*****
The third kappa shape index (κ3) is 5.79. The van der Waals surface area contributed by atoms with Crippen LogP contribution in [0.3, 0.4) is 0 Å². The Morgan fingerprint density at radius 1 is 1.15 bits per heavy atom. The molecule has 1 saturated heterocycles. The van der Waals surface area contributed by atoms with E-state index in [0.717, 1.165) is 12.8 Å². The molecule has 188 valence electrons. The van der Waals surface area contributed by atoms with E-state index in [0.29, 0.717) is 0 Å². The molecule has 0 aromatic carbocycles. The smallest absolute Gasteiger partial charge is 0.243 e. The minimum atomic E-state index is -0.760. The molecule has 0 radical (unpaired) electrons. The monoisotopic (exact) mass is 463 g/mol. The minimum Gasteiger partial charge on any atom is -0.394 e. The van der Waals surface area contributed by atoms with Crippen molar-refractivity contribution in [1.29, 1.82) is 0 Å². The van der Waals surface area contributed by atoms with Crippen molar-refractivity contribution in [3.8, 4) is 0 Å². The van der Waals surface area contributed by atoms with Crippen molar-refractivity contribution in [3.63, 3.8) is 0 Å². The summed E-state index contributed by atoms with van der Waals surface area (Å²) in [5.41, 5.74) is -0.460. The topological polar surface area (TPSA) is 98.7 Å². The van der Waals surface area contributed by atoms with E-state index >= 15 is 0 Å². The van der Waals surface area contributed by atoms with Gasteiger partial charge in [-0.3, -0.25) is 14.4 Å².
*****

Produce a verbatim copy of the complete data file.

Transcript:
The third kappa shape index (κ3) is 5.79. The van der Waals surface area contributed by atoms with Crippen LogP contribution in [0.3, 0.4) is 0 Å². The Morgan fingerprint density at radius 1 is 1.15 bits per heavy atom. The molecule has 1 saturated heterocycles. The van der Waals surface area contributed by atoms with E-state index in [0.717, 1.165) is 12.8 Å². The molecule has 188 valence electrons. The van der Waals surface area contributed by atoms with E-state index in [0.29, 0.717) is 0 Å². The molecule has 0 aromatic carbocycles. The smallest absolute Gasteiger partial charge is 0.243 e. The minimum atomic E-state index is -0.760. The molecule has 0 radical (unpaired) electrons. The monoisotopic (exact) mass is 463 g/mol. The minimum Gasteiger partial charge on any atom is -0.394 e. The van der Waals surface area contributed by atoms with Crippen molar-refractivity contribution in [1.29, 1.82) is 0 Å². The van der Waals surface area contributed by atoms with Crippen molar-refractivity contribution in [3.8, 4) is 0 Å². The van der Waals surface area contributed by atoms with Crippen molar-refractivity contribution in [3.63, 3.8) is 0 Å². The summed E-state index contributed by atoms with van der Waals surface area (Å²) in [5.41, 5.74) is -0.460. The topological polar surface area (TPSA) is 98.7 Å². The van der Waals surface area contributed by atoms with E-state index >= 15 is 0 Å². The van der Waals surface area contributed by atoms with Gasteiger partial charge in [-0.3, -0.25) is 14.4 Å².